First things first! Psychology degree accredited by the BPS with a 2:1 or above! Without the 2:1 it is very unlikely that you will be able to proceed straight onto a postgraduate in educational psychology. Although masters and undergraduate students can both apply for educational psychology postgraduates.

In Scotland, it is possible to become accredited by the BPS after a Masters followed by a stage 2 conversion course, which is explained on the BPS website (Although only Strathclyde and Dundee currently offer this). However, in the rest of the UK, it requires a 3-year doctorate, there are 16 universities offering these in the UK.

All educational psychology postgraduates require at least a year of work experience before applying, some are more strict than others in the type of experience although one year of full time paid work experience is required by most doctorate courses.

It might feel like you’re progressing quickly enough but I like to think of it as a reason to relax! This is a full year for you to decide what you want to do while also working towards the goal of becoming an educational psychologist.

A year out of university to learn about education and if you decide to go another way then you haven’t embarked on a doctorate or masters which wasn’t right for you. Not to mention the money!

I have been advised that the module selection in your undergraduate will not affect your chances of successfully applying for a postgraduate so breathe out, the marks matter more than whether child psychology was an option.

As with many postgraduate courses, the competition over places doing educational psychology is pretty high! Of the universities I have spoken to there is around 15 applications for every place on an educational psychology doctorate so it’s common to have to apply a few times before successfully getting a place.

Advice which I would give is to enjoy your undergraduate degree and don’t apply for postgraduate in anything until you’re absolutely sure that this is what you want to do.

As part of my own journey toward becoming an educational psychologist, I am currently researching the student adjustment to university for students with a diagnosed learning disability. If this applies to you- especially if you enjoyed this article please participate by clicking this link.

How Emotional Intelligence Can Enhance Teaching Practices – Guest Blog Post By Gobiner Gill

How Emotional Intelligence Can Enhance Teaching Practices – Guest Blog Post By Gobiner Gill

Emotional intelligence is a popular construct associated with business, education, health and more recently sport. There is clear evidence to substantiate that emotional intelligence is beneficial for performance.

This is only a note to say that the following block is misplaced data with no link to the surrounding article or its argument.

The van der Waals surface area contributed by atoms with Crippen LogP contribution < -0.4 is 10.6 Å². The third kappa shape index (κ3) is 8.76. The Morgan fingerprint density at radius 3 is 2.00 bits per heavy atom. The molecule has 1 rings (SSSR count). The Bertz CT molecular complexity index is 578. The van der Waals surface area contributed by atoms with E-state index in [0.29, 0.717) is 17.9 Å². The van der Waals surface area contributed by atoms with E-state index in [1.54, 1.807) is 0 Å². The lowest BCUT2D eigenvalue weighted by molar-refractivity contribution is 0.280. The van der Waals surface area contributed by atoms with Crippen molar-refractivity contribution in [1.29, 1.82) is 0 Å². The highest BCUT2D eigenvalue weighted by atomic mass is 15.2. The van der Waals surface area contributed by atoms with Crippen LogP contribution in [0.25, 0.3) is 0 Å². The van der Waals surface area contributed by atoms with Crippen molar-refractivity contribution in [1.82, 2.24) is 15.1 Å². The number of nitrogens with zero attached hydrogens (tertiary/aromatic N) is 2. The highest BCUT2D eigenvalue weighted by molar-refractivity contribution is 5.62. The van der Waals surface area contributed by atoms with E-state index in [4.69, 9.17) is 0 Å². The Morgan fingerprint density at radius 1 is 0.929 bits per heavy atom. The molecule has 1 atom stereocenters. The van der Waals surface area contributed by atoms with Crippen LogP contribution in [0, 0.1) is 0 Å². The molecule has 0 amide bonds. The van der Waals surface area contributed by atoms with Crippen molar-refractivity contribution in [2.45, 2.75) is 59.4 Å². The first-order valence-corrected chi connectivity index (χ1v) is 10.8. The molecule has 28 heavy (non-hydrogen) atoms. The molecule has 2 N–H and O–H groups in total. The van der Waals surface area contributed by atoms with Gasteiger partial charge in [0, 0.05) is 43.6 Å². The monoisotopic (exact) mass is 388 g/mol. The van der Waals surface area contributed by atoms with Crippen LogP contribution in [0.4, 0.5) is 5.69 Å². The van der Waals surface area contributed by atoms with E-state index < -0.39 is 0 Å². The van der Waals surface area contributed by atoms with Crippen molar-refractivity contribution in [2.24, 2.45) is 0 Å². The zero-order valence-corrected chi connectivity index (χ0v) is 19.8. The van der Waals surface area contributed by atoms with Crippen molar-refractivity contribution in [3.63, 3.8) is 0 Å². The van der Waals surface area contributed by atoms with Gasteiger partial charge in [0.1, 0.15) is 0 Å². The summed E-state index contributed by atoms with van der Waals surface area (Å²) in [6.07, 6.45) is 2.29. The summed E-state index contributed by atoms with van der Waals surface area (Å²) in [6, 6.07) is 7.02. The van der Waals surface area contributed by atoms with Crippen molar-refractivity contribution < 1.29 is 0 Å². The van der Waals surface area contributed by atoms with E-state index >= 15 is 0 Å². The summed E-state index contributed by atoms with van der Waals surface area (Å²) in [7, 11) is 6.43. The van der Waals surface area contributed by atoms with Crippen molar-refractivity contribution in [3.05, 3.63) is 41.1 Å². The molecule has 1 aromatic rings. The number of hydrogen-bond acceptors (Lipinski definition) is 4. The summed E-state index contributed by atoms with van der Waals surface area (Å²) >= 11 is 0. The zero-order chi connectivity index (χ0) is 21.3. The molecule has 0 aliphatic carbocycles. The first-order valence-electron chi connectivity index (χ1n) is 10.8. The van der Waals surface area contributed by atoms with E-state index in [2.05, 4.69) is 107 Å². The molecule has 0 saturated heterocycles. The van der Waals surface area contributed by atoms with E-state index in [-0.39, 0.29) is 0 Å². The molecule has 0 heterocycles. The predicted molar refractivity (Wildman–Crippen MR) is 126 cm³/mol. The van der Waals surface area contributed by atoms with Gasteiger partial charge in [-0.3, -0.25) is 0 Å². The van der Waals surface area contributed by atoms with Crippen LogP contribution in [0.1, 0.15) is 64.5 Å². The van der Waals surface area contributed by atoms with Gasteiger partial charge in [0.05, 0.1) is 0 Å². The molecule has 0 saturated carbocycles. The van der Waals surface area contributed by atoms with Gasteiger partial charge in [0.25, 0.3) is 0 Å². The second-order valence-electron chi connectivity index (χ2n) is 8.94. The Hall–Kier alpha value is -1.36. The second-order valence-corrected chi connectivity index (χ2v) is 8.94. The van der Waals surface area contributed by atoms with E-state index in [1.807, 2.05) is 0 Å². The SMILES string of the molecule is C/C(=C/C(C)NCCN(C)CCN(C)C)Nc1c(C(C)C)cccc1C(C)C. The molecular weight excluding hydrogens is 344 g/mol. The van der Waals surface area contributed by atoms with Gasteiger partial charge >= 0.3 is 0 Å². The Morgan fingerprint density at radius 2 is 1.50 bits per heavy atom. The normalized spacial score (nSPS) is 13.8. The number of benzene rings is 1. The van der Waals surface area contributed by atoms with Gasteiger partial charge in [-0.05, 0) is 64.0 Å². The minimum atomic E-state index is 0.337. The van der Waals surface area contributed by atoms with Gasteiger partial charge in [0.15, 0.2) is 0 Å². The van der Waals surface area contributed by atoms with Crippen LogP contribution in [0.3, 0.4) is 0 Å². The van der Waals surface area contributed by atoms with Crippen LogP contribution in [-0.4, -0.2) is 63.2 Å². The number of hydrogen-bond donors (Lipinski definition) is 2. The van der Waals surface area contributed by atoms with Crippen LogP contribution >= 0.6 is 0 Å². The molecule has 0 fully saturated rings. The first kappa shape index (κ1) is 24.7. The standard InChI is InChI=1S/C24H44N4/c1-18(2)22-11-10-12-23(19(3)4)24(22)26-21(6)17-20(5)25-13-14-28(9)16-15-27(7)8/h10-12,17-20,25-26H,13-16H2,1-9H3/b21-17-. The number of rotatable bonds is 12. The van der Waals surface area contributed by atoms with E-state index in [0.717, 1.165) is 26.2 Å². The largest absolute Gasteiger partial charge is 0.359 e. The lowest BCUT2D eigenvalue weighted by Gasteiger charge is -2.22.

Check out a video that GetPsyched did a number of months ago on emotional intelligence here:

 

 

A number of characteristics associated with emotional intelligence include self-awareness, self-regulation, motivation, empathy and relationship management. The purpose of this article demonstrates how emotional intelligence can be useful for teaching practices.

Self-awareness

The concept of self-awareness alludes to being aware of the situation around you and thinking beyond. Thinking beyond could also be termed ‘thinking outside the box.’

Teachers who wish to enhance their performance levels must be self-aware. Self-awareness alludes to the emotion of oneself. Teachers should be in control of their emotions and demonstrate a great deal of awareness of their students. This can be developed through self-analysis of performance by identifying strengths and limitations.

There is a range of possibilities for teachers to develop their self-awareness further. For example, during feedback sessions, teachers should be aware of the emotions they are portraying to their students. Further, teachers should be self-aware during lessons of their own performance levels and the impact this is having on the student body.

Tips:

  • Identify – practices that enable you to become self-aware of your emotions (both positive and negative) as you experience these during teaching and learning
  • Develop – routines that allow you to enhance your own self-awareness when dealing with students.
  • Enhance – awareness through utilising useful strategies that identify your own needs.

Self-regulation